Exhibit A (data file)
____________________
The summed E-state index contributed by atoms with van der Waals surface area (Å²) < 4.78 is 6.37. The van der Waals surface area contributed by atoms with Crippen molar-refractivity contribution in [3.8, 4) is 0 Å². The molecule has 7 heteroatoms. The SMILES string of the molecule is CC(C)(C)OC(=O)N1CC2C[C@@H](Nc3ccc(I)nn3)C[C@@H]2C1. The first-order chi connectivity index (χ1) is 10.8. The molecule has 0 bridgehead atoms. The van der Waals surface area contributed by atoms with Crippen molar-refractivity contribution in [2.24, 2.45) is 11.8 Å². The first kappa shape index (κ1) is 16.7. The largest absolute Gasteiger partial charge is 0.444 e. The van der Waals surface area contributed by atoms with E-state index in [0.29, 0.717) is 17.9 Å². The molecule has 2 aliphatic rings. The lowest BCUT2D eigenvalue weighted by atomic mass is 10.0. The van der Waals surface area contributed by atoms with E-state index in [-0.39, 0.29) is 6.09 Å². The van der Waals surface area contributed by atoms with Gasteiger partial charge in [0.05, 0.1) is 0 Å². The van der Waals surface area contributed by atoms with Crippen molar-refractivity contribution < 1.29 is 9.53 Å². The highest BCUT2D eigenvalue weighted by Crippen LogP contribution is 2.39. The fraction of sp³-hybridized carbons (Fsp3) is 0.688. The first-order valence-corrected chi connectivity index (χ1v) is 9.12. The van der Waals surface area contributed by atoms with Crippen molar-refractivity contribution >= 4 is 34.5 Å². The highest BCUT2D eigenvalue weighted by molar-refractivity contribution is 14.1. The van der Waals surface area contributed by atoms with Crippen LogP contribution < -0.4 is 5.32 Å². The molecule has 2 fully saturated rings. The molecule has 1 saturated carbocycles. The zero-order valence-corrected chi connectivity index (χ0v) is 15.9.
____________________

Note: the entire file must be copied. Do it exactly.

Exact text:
The summed E-state index contributed by atoms with van der Waals surface area (Å²) < 4.78 is 6.37. The van der Waals surface area contributed by atoms with Crippen molar-refractivity contribution in [3.8, 4) is 0 Å². The molecule has 7 heteroatoms. The SMILES string of the molecule is CC(C)(C)OC(=O)N1CC2C[C@@H](Nc3ccc(I)nn3)C[C@@H]2C1. The first-order chi connectivity index (χ1) is 10.8. The molecule has 0 bridgehead atoms. The van der Waals surface area contributed by atoms with Crippen molar-refractivity contribution in [2.24, 2.45) is 11.8 Å². The first kappa shape index (κ1) is 16.7. The largest absolute Gasteiger partial charge is 0.444 e. The van der Waals surface area contributed by atoms with E-state index in [0.29, 0.717) is 17.9 Å². The molecule has 2 aliphatic rings. The lowest BCUT2D eigenvalue weighted by atomic mass is 10.0. The van der Waals surface area contributed by atoms with E-state index in [-0.39, 0.29) is 6.09 Å². The van der Waals surface area contributed by atoms with Gasteiger partial charge in [0.05, 0.1) is 0 Å². The van der Waals surface area contributed by atoms with Crippen molar-refractivity contribution < 1.29 is 9.53 Å². The highest BCUT2D eigenvalue weighted by Crippen LogP contribution is 2.39. The fraction of sp³-hybridized carbons (Fsp3) is 0.688. The first-order valence-corrected chi connectivity index (χ1v) is 9.12. The van der Waals surface area contributed by atoms with Crippen molar-refractivity contribution >= 4 is 34.5 Å². The highest BCUT2D eigenvalue weighted by molar-refractivity contribution is 14.1. The van der Waals surface area contributed by atoms with Crippen LogP contribution < -0.4 is 5.32 Å². The molecule has 2 fully saturated rings. The molecule has 1 saturated carbocycles. The zero-order valence-corrected chi connectivity index (χ0v) is 15.9.